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Life histories

About mammals > Reproduction of mammals

All of the basic parameters that can be identified in the life cycle of any given mammal species, such as gestation period, litter size, lactation period, time taken to reach sexual maturity, and life span (longevity), contribute to its overall life history. Numerous lines of evidence suggest that these individual components of the life history of a species together constitute an adaptive complex that has been shaped by natural selection. For instance, one fundamental finding is that species that are subject to relatively heavy mortality under natural conditions tend to breed earlier.

Because early breeding typically translates into a higher reproductive turnover, it can be concluded that heavy mortality promotes rapid breeding. In such comparisons between species, it has become commonplace to refer to “reproductive strategies.” However, this is an anthropomorphic term and it is perhaps better to use a more neutral term like “life-history pattern.”

In examining life-history patterns across species, it is essential to take account of the scaling influence of body size. It is only to be expected that large-bodied species will breed more slowly than small-bodied species, as it is generally likely that the time taken to grow to maturity will increase with increasing body size. However, it is also possible for mammals to show divergent life-history patterns even when body size is the same. David Western has aptly referred to these two kinds of difference as “first-order strategies” and “second-order strategies.” For any given animal population, increase in population size is typically geometric until the population reaches a particular level (carrying capacity) determined by limiting factors (e.g. food supply, predation) in its environment. During the geometric phase of population growth, population increase depends on the intrinsic rate of increase (r) that is permitted by the reproductive parameters of the species.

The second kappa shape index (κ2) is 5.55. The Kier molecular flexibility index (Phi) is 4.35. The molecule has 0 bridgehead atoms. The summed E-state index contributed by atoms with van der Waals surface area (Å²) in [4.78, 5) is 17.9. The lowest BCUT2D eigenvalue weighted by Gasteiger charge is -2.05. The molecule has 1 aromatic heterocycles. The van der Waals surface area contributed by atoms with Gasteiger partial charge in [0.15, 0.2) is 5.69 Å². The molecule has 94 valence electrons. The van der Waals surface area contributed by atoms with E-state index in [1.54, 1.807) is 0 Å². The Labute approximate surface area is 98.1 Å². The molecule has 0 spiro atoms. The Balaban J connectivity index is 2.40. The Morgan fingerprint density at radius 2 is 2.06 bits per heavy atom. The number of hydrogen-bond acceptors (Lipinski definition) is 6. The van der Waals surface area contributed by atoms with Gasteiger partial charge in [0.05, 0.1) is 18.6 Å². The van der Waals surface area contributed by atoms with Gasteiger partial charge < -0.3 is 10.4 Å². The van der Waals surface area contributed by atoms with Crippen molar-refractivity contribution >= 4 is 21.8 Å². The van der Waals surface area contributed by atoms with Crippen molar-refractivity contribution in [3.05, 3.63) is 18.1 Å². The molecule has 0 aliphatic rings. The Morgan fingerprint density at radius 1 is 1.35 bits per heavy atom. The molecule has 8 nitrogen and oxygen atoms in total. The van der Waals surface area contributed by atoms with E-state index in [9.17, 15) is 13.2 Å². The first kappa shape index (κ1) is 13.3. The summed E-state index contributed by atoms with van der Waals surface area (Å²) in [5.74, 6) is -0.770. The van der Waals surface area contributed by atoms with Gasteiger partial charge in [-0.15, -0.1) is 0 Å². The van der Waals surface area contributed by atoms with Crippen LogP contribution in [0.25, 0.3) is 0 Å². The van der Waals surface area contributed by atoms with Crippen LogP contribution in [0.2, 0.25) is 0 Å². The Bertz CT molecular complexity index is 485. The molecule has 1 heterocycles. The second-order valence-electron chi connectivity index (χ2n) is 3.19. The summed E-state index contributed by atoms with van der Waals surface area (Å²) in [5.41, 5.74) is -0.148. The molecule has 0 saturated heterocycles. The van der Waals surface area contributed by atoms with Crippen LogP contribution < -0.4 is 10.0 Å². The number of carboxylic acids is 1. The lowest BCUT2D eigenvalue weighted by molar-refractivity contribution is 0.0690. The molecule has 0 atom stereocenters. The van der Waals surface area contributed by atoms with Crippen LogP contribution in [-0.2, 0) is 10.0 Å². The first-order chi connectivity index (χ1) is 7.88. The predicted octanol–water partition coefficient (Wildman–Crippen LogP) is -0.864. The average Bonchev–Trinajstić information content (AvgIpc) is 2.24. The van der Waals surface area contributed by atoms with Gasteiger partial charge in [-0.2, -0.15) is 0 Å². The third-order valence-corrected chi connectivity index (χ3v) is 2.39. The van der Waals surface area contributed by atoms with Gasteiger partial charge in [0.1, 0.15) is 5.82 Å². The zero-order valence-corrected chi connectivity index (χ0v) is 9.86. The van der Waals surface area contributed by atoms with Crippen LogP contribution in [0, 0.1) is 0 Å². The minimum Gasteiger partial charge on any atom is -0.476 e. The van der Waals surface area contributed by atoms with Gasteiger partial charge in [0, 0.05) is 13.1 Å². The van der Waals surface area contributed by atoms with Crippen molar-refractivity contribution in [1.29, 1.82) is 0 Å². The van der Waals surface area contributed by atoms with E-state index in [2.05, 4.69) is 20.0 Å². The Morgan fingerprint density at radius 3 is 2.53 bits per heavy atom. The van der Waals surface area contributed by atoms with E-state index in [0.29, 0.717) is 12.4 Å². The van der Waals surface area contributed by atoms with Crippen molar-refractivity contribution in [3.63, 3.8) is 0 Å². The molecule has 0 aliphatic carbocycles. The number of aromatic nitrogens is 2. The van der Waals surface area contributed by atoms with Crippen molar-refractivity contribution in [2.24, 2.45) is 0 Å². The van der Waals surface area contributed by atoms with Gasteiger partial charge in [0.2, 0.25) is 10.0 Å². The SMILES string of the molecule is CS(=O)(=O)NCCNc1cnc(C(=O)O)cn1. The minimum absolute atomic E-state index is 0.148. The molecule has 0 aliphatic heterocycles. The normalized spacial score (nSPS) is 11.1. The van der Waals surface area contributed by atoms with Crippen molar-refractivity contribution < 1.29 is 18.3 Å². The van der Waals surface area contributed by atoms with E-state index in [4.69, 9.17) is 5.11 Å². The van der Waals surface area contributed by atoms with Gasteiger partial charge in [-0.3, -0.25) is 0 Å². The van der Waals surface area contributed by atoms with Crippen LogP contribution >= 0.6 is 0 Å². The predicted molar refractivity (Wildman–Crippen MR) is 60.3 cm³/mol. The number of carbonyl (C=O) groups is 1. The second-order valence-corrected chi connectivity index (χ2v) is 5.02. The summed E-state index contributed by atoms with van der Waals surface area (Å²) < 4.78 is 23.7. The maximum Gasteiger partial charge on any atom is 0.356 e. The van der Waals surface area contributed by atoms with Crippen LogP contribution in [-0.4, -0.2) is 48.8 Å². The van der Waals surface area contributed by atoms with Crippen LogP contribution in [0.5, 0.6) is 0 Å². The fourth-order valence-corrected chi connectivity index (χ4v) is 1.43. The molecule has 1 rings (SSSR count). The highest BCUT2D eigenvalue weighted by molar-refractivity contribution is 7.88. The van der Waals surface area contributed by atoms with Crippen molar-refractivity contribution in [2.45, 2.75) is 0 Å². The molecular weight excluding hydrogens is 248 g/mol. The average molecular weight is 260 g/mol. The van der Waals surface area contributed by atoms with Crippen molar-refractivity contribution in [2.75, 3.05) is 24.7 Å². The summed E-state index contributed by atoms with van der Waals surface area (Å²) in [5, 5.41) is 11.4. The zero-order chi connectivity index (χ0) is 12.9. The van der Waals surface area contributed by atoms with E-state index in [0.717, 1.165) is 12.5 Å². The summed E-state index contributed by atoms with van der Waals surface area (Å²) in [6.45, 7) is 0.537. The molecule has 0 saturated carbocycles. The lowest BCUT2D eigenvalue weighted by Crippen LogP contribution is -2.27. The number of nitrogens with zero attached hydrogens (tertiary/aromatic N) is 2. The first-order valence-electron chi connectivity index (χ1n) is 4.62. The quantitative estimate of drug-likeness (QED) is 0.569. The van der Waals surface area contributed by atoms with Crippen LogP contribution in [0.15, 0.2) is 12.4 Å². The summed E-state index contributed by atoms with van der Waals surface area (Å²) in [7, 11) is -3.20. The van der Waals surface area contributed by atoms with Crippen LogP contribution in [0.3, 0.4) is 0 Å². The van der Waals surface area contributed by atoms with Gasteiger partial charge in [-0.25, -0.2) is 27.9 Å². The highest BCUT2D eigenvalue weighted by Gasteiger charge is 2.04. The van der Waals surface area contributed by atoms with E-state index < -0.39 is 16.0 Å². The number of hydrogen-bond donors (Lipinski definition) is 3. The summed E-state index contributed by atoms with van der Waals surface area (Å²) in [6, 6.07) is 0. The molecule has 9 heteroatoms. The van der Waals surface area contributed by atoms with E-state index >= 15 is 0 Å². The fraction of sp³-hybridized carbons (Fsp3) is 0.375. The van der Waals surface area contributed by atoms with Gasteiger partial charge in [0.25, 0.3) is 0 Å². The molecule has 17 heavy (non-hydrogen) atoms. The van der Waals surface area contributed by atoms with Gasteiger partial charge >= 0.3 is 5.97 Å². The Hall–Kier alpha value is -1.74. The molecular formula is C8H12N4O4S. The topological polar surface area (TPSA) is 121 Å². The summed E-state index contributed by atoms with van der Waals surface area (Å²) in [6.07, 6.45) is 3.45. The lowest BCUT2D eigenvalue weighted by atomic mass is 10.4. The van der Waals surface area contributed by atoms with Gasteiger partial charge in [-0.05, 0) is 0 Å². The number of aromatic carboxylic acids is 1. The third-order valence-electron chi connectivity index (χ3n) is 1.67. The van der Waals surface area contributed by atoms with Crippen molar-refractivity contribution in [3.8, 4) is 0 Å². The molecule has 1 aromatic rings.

Because it is very difficult and time-consuming to obtain field data on the intrinsic rate of increase for natural populations, especially for large-bodied species, comparisons are often based on the maximum possible intrinsic rate of increase (rmax) that is permitted by standard reproductive values. A number of basic parameters such as age at sexual maturity, gestation period, litter size, interbirth interval, and longevity are used to calculate the rmax value for each species. As expected, for mammals rmax generally declines with increasing body size. In addition, there are distinctions between groups in the value found at any given body size. Primates, for example, generally have markedly lower values of rmax than other mammals. The two parameters that have the greatest influence in the calculation of rmax values are litter size and age at sexual maturity. Hence, the distinction between altricial and precocial mammals, in which litter size is a crucial feature, is clearly connected to a divergence in life-history patterns.

Various attempts have been made to develop general theories to explain the evolution of life-history patterns in mammals and other organisms. One basic problem that is encountered is that differences found between species do not fit well with the patterns that are observed within species, For instance, within a mammal species a particularly long gestation period is typically associated with a decrease in the duration of postnatal growth. In comparisons between species, however, it is found that species with long gestation periods tend to have extended periods of postnatal growth as well. It is therefore unclear how natural selection can shape life-history patterns. One model that has been suggested is “r- and K-selection.” In this, it is proposed that species living in unpredictable environments with occasional catastrophic mortality will be subject to selection to increase rmax (r-selection). By contrast, species that live in predictable environments with moderate mortality will be subject to selection to increase competitiveness at carrying capacity (K-selection). An alternative model is that of “bet-hedging,” in which it is suggested that high mortality among juveniles will favor slow breeding whereas high mortality among adults will favor rapid breeding. In fact, neither of these models fits all of the facts, so a convincing overall model remains elusive.

One point that deserves special mention is a potential link between life span (longevity) and relative brain size. Various authors have reported that mammals with relatively large brains tend to have particularly long life spans. Although this proposed link is controversial, especially because of claims that it may be based on a secondary correlation, there is certainly enough evidence to indicate that some kind of connection exists. Hence, slow-breeding, long-lived mammals may also have relatively large brains as part of their overall life-history patterns.

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